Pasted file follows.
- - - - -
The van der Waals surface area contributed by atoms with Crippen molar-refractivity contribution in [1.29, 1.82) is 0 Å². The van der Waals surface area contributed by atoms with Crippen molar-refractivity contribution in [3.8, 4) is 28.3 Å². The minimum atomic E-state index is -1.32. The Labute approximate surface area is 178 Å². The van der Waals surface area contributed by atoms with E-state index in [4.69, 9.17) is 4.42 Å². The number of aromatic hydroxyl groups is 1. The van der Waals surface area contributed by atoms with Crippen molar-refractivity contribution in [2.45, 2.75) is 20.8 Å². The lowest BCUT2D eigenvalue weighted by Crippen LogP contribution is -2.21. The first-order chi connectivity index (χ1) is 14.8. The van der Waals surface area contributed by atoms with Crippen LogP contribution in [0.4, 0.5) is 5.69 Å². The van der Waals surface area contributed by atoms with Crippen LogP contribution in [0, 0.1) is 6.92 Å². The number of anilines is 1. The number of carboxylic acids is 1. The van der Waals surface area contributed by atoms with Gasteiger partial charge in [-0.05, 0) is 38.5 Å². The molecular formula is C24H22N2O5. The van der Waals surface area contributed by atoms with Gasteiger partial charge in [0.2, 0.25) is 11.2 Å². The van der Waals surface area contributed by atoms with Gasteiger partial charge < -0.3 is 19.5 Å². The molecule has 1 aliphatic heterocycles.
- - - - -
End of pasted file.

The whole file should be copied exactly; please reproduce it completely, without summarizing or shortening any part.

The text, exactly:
The van der Waals surface area contributed by atoms with Crippen molar-refractivity contribution in [1.29, 1.82) is 0 Å². The van der Waals surface area contributed by atoms with Crippen molar-refractivity contribution in [3.8, 4) is 28.3 Å². The minimum atomic E-state index is -1.32. The Labute approximate surface area is 178 Å². The van der Waals surface area contributed by atoms with E-state index in [4.69, 9.17) is 4.42 Å². The number of aromatic hydroxyl groups is 1. The van der Waals surface area contributed by atoms with Crippen molar-refractivity contribution in [2.45, 2.75) is 20.8 Å². The lowest BCUT2D eigenvalue weighted by Crippen LogP contribution is -2.21. The first-order chi connectivity index (χ1) is 14.8. The van der Waals surface area contributed by atoms with Crippen LogP contribution in [0.4, 0.5) is 5.69 Å². The van der Waals surface area contributed by atoms with Crippen LogP contribution in [0, 0.1) is 6.92 Å². The number of anilines is 1. The number of carboxylic acids is 1. The van der Waals surface area contributed by atoms with Gasteiger partial charge in [-0.05, 0) is 38.5 Å². The molecular formula is C24H22N2O5. The van der Waals surface area contributed by atoms with Gasteiger partial charge in [0.2, 0.25) is 11.2 Å². The van der Waals surface area contributed by atoms with Gasteiger partial charge < -0.3 is 19.5 Å². The molecule has 1 aliphatic heterocycles.